Home' Whangarei Leader : February 14th 2012 Contents 2 WHANGAREI LEADER, FEBRUARY 14, 2012
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Sculptors gather for symposium
above: This Oamaru
Stone is in the initial
stages of being
transformed into a cloak
made to look as though
it were created by flax,
according to Whangarei
sculptural artist Aaron
Carving art, left:
Sculptor Trevor Nathan
from Rotorua says he is
keen to create a mixed
media art form from both
Oamaru stone and
Photos: ROSE STIRLING
By ROSE STIRLING
Pieces of wood and stone are being
brought to life in front of all with
the Whangarei Sculpture Sym-
The Town Basin s new Art Park is
the location for the biennial event
on now until Saturday.
The symposium aims to encour-
age outstanding sculpture in
Whangarei, Chart spokeswoman
Trish Clarke says.
More than 20 local and national
artists will be working in stone and
wood, contributing to a vision of
Whangarei s public
populated with art.
Sculptor Aaron Hoskin is one of
those artists. His previous work
sold at the end of the 2009 sym-
posium to former mayor Stan
Semenoff, and Mr Hoskin is
delighted the mayor purchased his
It was the first stone carving I d
Since then he has created 25
carvings all of which are on display
at various places around Northland
and some which are still for sale.
He encourages other artists to
consider taking part.
Definitely give it a go.
Mr Hoskin has a bachelor of vis-
ual arts from NorthTec and says he
really loves working with Oamaru
It s like a very soft marble so it s
easier to work with than marble.
It s really soft and enduring because
it stands the test of time and is used
in building houses down in the
It also doesn t require a lot of
tools -- even kids could carve into it
with a nail -- and the fact it s an all-
natural product is something to
admire, he says.
Mr Hoskin says he could think of
few other better places to carve.
This location is lovely, it s a
great environment for artists to
Over the next few days the artists
will finish creating pieces that
reflect local stories and the history
of Whangarei. Members of the pub-
lic are free to watch from 10am to
Saturday will conclude the event
with a day of entertainment and
food from 10am and the big auction
A panel of judges will select a
winning piece, with the artist being
The remaining pieces will be
auctioned off with the money going
to the artists.
Little Josephine Budgen from
Whangarei is $5000 richer
than she was a week ago.
Not bad for a nine-month-
Josephine is one of 150 lucky
babies randomly picked from
more than 13,500 entries in
Westpac s Gen W Competition
which celebrates the bank s
Winning babies came from
throughout the country.
The competition will see
each baby receive a $5000
Westpac Junior account plus
access to a Westpac family
money mentor to help guide
and support them and their
decisions until they turn 18.
Westpac Whangarei bank
manager Clint Wharfe says
he s rapt Northland is among
To be able to offer
Josephine a kick-start in life is
something really special.
He says competition winners
come from a wide variety of
families, with some in more
situations than others. All
share dreams for their chil-
Winners can also receive up
to an additional $5000 if the
original money is saved and no
withdrawals are made before
the baby turns 18.
Criteria included being born
between January 1 and
December 31, 2011.
Wet weapon: Tauraroa Area School student Amy Ogilvy has fun throwing a sponge in the Top House challenge.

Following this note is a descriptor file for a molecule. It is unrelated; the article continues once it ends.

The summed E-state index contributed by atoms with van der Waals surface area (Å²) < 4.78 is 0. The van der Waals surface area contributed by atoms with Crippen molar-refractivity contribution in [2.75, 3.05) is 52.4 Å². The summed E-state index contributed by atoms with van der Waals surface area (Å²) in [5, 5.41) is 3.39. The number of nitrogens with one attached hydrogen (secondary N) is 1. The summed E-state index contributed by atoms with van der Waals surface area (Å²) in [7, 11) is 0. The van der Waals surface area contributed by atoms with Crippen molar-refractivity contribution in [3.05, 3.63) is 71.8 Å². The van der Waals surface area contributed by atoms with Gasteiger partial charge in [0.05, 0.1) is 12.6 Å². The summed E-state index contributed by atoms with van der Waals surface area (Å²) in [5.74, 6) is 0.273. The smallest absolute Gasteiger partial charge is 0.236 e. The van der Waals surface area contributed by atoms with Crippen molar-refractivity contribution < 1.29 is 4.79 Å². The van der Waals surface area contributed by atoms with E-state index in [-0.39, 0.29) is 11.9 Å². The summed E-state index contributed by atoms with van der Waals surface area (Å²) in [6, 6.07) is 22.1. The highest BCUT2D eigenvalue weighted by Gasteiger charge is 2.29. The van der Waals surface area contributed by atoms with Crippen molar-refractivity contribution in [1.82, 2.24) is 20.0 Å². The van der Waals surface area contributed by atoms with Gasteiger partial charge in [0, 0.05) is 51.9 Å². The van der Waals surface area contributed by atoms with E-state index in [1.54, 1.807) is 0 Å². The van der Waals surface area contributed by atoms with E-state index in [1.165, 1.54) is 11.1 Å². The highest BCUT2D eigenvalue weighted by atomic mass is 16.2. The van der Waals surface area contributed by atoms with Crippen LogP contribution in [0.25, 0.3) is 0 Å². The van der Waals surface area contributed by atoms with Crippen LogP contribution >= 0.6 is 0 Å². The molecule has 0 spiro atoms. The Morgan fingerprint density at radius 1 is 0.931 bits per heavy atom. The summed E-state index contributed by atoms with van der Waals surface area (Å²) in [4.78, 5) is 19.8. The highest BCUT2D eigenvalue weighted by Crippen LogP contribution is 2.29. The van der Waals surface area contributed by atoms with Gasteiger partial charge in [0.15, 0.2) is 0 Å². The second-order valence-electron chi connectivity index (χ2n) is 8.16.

Pupils compete for top house title
Go to whangareileader.
co.nz and click on Latest
Edition to see a special photo
spread with more pictures from
the top house competition.
Fun competitions and team
challenges have helped teams to
bond at Tauraroa Area School.
Students from years 4 to 13 took
part in the school's annual Top
House competition on February 4.
The competition involves a wide
range of relay-style events, with the
teams dressing up in their house
colours, principal Grant Burns says.
''Top House is a traditional part of
our start-of-year events,'' he says.
''With more than 70 new students
starting at the school this term, it
was a chance for them to get to know
some of their new peers.
''The event is a great way of getting
students working together in problem
solving and physical activity across a
wide range of year levels.''
The four school houses Arawa,
Tainui, Aotea and Takitimu will be
involved in sporting, academic and
cultural challenges throughout the
year. Arawa has an early lead in the
points race, taking out the honours in
A helicopter had to be used to help find
an electricity fault in the rugged
Oakura area last week.
Northpower is thanking locals for
their patience, after the power outages
began intermittently last Saturday.
More than 700 customers in the Hel-
ena Bay, Oakura and Bland Bay areas
were affected, with the power cutting
out early last Tuesday morning.
Network Division general manager
Graham Dawson says that due to the
difficult terrain and the length of line,
a helicopter was brought in to assist
with the fault location.
One of Northpower s more experi-
enced linesmen aboard the helicopter
located the fault which would have
been extremely difficult to spot quickly
from the ground, Mr Dawson says.
Damage found on insulator and con-
ductor indicates that it may possibly
have been hit with a bullet. The
location was near the road on the
boundary of a forestry block.
I appreciate that an outage like this
is an inconvenience for people but I
want to reassure those affected that
we have had crews trying to locate the
fault all weekend, Mr Dawson says.
Power was restored by noon on
Intermittent faults involving
insulators are often very hard to
locate, he says.
Each year Northpower spends
around $20 million on maintenance
and asset replacement, compared with
$1.25m spent on fault response.
We put a huge effort into keeping
faults to a minimum, he says.
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